Reading Update: French Women Don’t Get Fat

I always wanted to read French Women Don’t Get Fat.  I don’t necessarily believe in diet books (or diets in general), but the title was intriguing and as a devoted Francophile, I wanted to know: “Well, why don’t French (or, other European) women get fat?”  We all know that Americans are obese with terrible eating habits (thanks Jamie Oliver), but what about our svelte Euro neighbors?  It can’t be all those cigarettes.

Well, it might be.  Or, Mireille Guiliano might be right when she states it’s the lifestyle differences, as well as different ways of adapting to French infrastructure.  If you live in Paris and care about your health, it’s easy to keep the pounds off.  You will naturally walk everywhere.  If you are très chic, you’ll live on the third floor of a charming Parisian villa, the only path to your apartment being up the stairs.  There will be a farmer’s market just down the road every few days, so you can buy fresh fruits and vegetables for your elegant but simple meals.

Ah, if only we could all be so French.  Seriously, airlift me into this life right now and I wouldn’t complain.  But, zut alors! I’m an American living in the Midwest.  I depend on my car to get to work and the hypermarchè once a week, which I shop in order to utilize my Kroger Plus Card (and get gas points for all that driving) and because it’s safe.  Luckily, I do live in a third floor walk-up and have to climb those stairs every…damn…day.

Now, this isn’t say French Women Don’t Get Fat is completely unrealistic and frivolous.  In fact, for a diet book, I found Guiliano’s maxims supremely helpful–if only because they were based so firmly on common sense.  Regardless of where we live, Guiliano assured us, everyone can live like a French women if we only exert a tiny bit of effort.  Even we in flyover country can find ways to make our lives more French.  In fact, I wouldn’t even qualify her rules as “French;” Guiliano merely champions being conscious of your body, what you eat, and how you conduct your life.  Pleasure is key, as is balancing what your body needs with what it craves.  Distinguishing between the two is important, as is learning how to satiate those cravings in surprisingly healthy ways.  I liked how Guiliano begins her book by telling her readers that her’s isn’t like ordinary diet books.  There are very few lists, bullet points or charts.  There are few rules.  Instead, French Women Don’t Get Fat is written in narrative form; Guiliano’s words flow through you naturally; you absorb her lessons like water.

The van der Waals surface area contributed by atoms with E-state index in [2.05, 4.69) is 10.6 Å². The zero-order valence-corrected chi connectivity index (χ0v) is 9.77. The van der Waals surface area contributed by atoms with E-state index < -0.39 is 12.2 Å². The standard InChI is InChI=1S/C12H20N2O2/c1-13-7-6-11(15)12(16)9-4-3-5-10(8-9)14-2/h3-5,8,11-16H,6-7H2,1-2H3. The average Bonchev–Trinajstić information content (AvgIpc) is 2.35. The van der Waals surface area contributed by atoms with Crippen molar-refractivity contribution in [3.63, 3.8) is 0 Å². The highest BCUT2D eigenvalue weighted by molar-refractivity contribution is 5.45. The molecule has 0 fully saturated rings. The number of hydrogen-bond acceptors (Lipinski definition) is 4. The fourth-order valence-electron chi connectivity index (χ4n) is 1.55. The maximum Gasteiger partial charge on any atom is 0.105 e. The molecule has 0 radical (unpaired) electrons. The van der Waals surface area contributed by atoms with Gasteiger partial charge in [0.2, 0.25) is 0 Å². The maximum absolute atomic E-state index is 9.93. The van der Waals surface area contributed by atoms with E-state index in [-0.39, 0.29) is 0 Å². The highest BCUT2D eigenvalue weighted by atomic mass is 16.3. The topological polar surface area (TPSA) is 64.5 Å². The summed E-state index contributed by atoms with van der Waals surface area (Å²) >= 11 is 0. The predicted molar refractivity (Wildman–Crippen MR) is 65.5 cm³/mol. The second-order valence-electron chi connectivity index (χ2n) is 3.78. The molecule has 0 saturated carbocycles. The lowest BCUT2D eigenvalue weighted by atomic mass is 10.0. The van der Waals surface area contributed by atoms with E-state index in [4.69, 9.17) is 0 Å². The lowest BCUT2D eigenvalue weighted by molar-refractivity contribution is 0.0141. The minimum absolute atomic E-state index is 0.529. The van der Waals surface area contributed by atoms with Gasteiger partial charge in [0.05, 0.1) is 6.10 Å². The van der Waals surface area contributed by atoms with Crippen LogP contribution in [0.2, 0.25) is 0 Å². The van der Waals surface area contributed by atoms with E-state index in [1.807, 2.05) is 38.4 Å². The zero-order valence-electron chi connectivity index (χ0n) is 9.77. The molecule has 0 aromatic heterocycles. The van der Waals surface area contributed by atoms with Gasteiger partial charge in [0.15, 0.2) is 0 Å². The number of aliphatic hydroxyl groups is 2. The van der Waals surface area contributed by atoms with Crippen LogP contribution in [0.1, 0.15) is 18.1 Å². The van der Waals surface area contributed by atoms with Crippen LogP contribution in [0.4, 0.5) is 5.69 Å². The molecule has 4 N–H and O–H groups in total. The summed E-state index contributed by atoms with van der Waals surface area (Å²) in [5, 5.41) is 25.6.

As for her “rules,” they are few and far between.  Drink more water.  We all know this, but Guiliano points out Americans’ dependence on sugary drinks to supplement their meager water intake, and how many pounds we’re packing on for our sins.  Drink water throughout the day.  Drink a glass when you get up in the morning, and before you go to bed.  It’ll stave off hunger, help you feel full, and leave you feeling fabulous.  Another “rule?”  Make exercise a part of your day.  This doesn’t mean going to the gym and killing yourself twice a week–according to Guiliano, French women don’t “work out.”  But they do walk a lot, and climb stairs.  Even if they have desk jobs, they spend a lot less of their free time on their tushies, and more time strolling through the park and smelling the roses.  Instead of plopping down with Oprah at the end of the day, Guiliano instructs us, take your dog for a walk.  Go to the park, or take a 20 minute walk around the neighborhood in the evening.  Exercise doesn’t have to be hard.

Rules and stories like these effectively make up the bulk of Guilano’s book.  She also has a specific “diet regimen” for dropping weight, but it’s a lengthy process.  There aren’t any rules on what you can, and can not, eat (except for the first weekend, where you’re supposed to eat only leek soup…ew?).  Instead, Guiliano advocates looking at your eating habits, determining the culprits for your tire ring, and dropping them out of your life for three months.  At the end, you won’t crave that Coke or handful of Doritos everyday.  Easy peasy, right?

Maybe.  I’ve been instituting a few of Guiliano’s maxims in my own life, particularly the rule dictating 6-8 glasses of water a day.  I’ve been consciously trying to drink water throughout the day, and I’ve found (not surprisingly) that the hunger pains at mealtimes have dulled, and I’m eating less.  That means I can afford to drop the Oreos, the orange pop, the cheese stick, and everything else that was leaving me feeling too full anyway.  I’m proud to say that combined with yoga and twice-weekly runs, I’ve dropped 4 pounds from my winter weight.  I’m not a big girl either; I’m not close to overweight and that winter weight was pretty damn healthy.  But I knew my body could be healthier and in better shape.  I knew dropping weight would be tough, but I’m so happy my body has responded as it has.

I know I don’t owe all this to Mireille Guiliano, but her example definitely got my butt in gear.  Now, don’t think I’ve druink all the Kool-aid.  I know there are thousands of fat (and even obese) French women, globalization making even the most remote Europeans act like lazy Americans.  But we still have a lot to learn from the French, and though French Women Don’t Get Fat is old and the buzz has died down since its publication, the insight is still there.

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One thought on “Reading Update: French Women Don’t Get Fat

  1. Pingback: Reading Update: The Omnivore’s Dilemma « Paperback Fool

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